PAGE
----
Higher death rates for poor tied to more smoking, poorer diets and lack of exercise ,,
TUESDAY, March 23 (HealthDay News) -- Unhealthy behaviors -- including higher rates of smoking, poor diets and lack of exercise -- can explain almost three-fourths of the higher death rate among people of lower socioeconomic standing, a new study suggests.
Public health experts have known for decades that poorer people are more likely to die from most causes than the more affluent, explained James Dunn, an associate professor of applied public health at McMaster University in Ontario, Canada.
"That includes suicide, accidents, injuries, poisonings, most cancers, heart disease, strokes, infectious disease -- almost everything that kills us and makes us sick," said Dunn, who wrote an editorial that accompanied the study in the March 24/31 issue of the Journal of the American Medical Association.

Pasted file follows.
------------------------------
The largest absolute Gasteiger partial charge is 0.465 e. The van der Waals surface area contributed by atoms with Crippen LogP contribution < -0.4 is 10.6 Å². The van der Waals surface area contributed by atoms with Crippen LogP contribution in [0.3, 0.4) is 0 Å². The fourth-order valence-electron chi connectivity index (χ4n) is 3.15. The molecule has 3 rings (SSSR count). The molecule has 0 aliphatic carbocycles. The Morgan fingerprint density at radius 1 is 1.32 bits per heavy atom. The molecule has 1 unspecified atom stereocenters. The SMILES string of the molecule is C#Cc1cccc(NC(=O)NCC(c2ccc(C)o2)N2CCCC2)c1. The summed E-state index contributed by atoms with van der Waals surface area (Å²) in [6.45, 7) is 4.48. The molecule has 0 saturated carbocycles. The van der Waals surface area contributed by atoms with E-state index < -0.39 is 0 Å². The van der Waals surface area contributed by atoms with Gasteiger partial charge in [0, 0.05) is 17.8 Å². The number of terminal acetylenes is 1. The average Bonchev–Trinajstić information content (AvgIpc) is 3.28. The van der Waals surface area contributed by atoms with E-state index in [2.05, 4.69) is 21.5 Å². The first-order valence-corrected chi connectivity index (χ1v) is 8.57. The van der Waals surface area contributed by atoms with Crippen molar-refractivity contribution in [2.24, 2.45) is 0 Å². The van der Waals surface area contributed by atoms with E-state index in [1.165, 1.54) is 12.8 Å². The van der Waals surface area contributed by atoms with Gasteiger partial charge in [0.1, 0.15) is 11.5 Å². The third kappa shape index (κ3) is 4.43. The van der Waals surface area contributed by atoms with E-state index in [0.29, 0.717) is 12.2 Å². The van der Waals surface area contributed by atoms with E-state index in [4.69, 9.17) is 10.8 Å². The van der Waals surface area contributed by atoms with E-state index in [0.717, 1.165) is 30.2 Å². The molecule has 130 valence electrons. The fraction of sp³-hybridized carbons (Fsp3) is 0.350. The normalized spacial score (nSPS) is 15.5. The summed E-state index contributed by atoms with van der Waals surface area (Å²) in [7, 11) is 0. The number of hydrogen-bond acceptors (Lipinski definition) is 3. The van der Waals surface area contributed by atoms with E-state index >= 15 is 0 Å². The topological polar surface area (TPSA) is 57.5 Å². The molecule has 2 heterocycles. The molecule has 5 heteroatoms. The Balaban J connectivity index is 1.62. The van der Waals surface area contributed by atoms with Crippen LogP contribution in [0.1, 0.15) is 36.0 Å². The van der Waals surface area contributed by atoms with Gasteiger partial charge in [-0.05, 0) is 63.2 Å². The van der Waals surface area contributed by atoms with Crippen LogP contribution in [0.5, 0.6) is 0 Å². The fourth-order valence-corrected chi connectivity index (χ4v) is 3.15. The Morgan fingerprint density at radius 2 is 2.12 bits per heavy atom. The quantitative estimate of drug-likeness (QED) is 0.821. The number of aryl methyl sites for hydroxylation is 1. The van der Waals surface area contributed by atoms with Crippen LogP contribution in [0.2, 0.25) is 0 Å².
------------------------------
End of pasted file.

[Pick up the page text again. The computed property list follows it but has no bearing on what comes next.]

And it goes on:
What's been up for debate has been the reason why. Some experts blame bad behavior while others blame stressors associated with poverty, such as a lack of control over jobs and housing, fear of violence in neighborhoods or higher exposure to pollutants.
In the study, researchers from France analyzed 24 years of data from the British Whitehall II longitudinal study, which has tracked more than 10,000 British government workers aged 35 to 55 since 1985. Civil servants were divided into three groups based on their job classification: high (administrative), intermediate (professional or executive) and low (clerical or support staff).
Health behaviors, including smoking, alcohol consumption, diet and physical activity, were assessed at four points. At the outset, those in the lower socioeconomic rank were more likely to smoke than those in the highest rank (30 percent vs. 10 percent); be physically inactive (35 percent vs. 7 percent) and eat an unhealthy diet (15 percent vs. 6 percent). Those of lower rank were more l
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